Can microbial DNA be used as a sensitive and reliable indicator of changing environmental conditions? Microbes are both ubiquitous and taxonomically diverse and it is thought that they may be highly responsive indicators of changing environmental conditions as a consequence of their rapid life cycle.
Here, I discuss the outcomes and opportunities provided by major national and international studies designed to explore the biogeographical distribution of microbial life across soil, freshwater and marine environments. In each study, many thousands of samples have been collected to quantify the extent that microbial community composition and function may be determined by anthropogenic stresses such as land use change, in addition to natural influences such as gradients in sampling location, temperature or soil taxonomy.
In light of these findings, we have developed novel microbial community indices to ‘score’ the ecological health of terrestrial and aquatic environments, and are exploring how these same methods may now be used to catalogue the diversity of all life, including macroorganisms, from the presence of their DNA in soil, water and leaf litter.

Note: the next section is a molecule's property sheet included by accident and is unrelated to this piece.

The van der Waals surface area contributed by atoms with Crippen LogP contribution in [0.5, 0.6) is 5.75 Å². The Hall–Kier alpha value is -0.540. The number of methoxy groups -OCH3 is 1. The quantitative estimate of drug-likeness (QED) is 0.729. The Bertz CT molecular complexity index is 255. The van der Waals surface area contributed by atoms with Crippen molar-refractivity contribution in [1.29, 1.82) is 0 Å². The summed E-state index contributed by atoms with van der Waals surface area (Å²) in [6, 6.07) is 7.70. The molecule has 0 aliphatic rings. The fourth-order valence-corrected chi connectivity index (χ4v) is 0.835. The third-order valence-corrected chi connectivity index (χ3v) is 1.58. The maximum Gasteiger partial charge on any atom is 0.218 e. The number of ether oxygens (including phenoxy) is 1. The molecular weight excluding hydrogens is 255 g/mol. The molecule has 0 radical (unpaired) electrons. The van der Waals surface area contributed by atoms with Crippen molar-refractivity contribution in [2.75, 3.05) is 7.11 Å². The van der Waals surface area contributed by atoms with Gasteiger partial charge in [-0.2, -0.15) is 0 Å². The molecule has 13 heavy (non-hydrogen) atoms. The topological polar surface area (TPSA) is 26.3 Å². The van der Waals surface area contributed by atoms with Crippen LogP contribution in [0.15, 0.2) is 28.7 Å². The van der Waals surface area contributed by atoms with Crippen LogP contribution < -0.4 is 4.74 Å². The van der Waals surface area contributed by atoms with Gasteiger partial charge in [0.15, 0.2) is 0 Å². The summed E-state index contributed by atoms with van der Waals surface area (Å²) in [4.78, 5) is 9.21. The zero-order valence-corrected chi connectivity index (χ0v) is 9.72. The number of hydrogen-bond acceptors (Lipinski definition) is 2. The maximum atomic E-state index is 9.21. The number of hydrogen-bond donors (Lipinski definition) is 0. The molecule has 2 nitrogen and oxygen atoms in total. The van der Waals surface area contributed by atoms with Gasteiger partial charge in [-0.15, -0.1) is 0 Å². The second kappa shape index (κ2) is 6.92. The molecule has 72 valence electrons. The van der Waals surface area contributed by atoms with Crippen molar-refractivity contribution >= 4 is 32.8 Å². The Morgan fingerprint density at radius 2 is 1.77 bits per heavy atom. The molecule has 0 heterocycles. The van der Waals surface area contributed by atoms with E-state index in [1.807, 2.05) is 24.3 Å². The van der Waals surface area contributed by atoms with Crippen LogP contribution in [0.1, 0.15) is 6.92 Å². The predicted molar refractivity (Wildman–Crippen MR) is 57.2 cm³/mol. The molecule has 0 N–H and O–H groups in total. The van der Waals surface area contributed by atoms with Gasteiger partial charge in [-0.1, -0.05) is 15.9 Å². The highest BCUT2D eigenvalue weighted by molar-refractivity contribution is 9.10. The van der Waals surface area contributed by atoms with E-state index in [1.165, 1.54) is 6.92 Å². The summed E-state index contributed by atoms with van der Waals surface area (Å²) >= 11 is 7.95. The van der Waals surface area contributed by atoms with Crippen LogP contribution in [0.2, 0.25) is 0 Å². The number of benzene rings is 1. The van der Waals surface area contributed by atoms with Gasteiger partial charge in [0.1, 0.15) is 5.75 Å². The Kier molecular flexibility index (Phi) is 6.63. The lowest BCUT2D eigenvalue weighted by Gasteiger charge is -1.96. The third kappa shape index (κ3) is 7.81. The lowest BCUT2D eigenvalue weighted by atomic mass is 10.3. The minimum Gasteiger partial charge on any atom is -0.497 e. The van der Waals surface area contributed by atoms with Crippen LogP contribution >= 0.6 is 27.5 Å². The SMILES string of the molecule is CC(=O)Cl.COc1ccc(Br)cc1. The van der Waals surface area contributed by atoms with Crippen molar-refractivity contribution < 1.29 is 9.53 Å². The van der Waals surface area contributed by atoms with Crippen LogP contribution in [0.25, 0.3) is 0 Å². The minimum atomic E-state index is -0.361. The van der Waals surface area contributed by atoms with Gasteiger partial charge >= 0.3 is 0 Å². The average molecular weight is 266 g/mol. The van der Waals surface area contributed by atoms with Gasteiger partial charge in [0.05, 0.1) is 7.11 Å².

|Date||Monday, 8 October 2018|
|Time||12:00pm - 1:00pm|
|Event Category||Health Sciences|
|Department||Microbiology and Immunology|
|Location||Microbiology Bldg, 720 Cumberland Street, Dunedin. 2nd Floor, Room 208.|
|Contact Name||Jennifer van Eunen|
|Contact Phone||+64 3 479 7734|